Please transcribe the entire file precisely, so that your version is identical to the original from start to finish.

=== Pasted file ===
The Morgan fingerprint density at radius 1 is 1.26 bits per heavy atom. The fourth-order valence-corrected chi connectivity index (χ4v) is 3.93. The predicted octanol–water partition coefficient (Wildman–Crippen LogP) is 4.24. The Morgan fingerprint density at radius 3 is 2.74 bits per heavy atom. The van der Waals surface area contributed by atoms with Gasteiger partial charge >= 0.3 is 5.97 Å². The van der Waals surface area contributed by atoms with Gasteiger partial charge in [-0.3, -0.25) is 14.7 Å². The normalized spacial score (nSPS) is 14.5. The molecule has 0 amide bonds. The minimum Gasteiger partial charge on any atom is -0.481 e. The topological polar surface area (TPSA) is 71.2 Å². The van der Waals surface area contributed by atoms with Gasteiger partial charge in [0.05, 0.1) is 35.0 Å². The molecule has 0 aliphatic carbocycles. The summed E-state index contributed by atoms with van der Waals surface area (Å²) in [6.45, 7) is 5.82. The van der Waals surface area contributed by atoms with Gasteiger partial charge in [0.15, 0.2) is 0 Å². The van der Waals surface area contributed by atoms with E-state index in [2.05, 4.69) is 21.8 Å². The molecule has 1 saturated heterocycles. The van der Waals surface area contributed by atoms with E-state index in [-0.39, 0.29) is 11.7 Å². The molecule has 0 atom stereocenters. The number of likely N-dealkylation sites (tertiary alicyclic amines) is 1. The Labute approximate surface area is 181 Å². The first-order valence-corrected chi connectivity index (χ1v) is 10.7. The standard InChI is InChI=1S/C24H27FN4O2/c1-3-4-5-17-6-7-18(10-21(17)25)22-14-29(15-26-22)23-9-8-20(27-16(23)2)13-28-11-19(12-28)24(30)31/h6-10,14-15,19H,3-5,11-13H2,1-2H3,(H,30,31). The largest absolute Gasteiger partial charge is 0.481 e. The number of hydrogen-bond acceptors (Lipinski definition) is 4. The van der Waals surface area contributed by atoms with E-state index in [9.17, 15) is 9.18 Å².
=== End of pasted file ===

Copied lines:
The Morgan fingerprint density at radius 1 is 1.26 bits per heavy atom. The fourth-order valence-corrected chi connectivity index (χ4v) is 3.93. The predicted octanol–water partition coefficient (Wildman–Crippen LogP) is 4.24. The Morgan fingerprint density at radius 3 is 2.74 bits per heavy atom. The van der Waals surface area contributed by atoms with Gasteiger partial charge >= 0.3 is 5.97 Å². The van der Waals surface area contributed by atoms with Gasteiger partial charge in [-0.3, -0.25) is 14.7 Å². The normalized spacial score (nSPS) is 14.5. The molecule has 0 amide bonds. The minimum Gasteiger partial charge on any atom is -0.481 e. The topological polar surface area (TPSA) is 71.2 Å². The van der Waals surface area contributed by atoms with Gasteiger partial charge in [0.05, 0.1) is 35.0 Å². The molecule has 0 aliphatic carbocycles. The summed E-state index contributed by atoms with van der Waals surface area (Å²) in [6.45, 7) is 5.82. The van der Waals surface area contributed by atoms with Gasteiger partial charge in [0.15, 0.2) is 0 Å². The van der Waals surface area contributed by atoms with E-state index in [2.05, 4.69) is 21.8 Å². The molecule has 1 saturated heterocycles. The van der Waals surface area contributed by atoms with E-state index in [-0.39, 0.29) is 11.7 Å². The molecule has 0 atom stereocenters. The number of likely N-dealkylation sites (tertiary alicyclic amines) is 1. The Labute approximate surface area is 181 Å². The first-order valence-corrected chi connectivity index (χ1v) is 10.7. The standard InChI is InChI=1S/C24H27FN4O2/c1-3-4-5-17-6-7-18(10-21(17)25)22-14-29(15-26-22)23-9-8-20(27-16(23)2)13-28-11-19(12-28)24(30)31/h6-10,14-15,19H,3-5,11-13H2,1-2H3,(H,30,31). The largest absolute Gasteiger partial charge is 0.481 e. The number of hydrogen-bond acceptors (Lipinski definition) is 4. The van der Waals surface area contributed by atoms with E-state index in [9.17, 15) is 9.18 Å².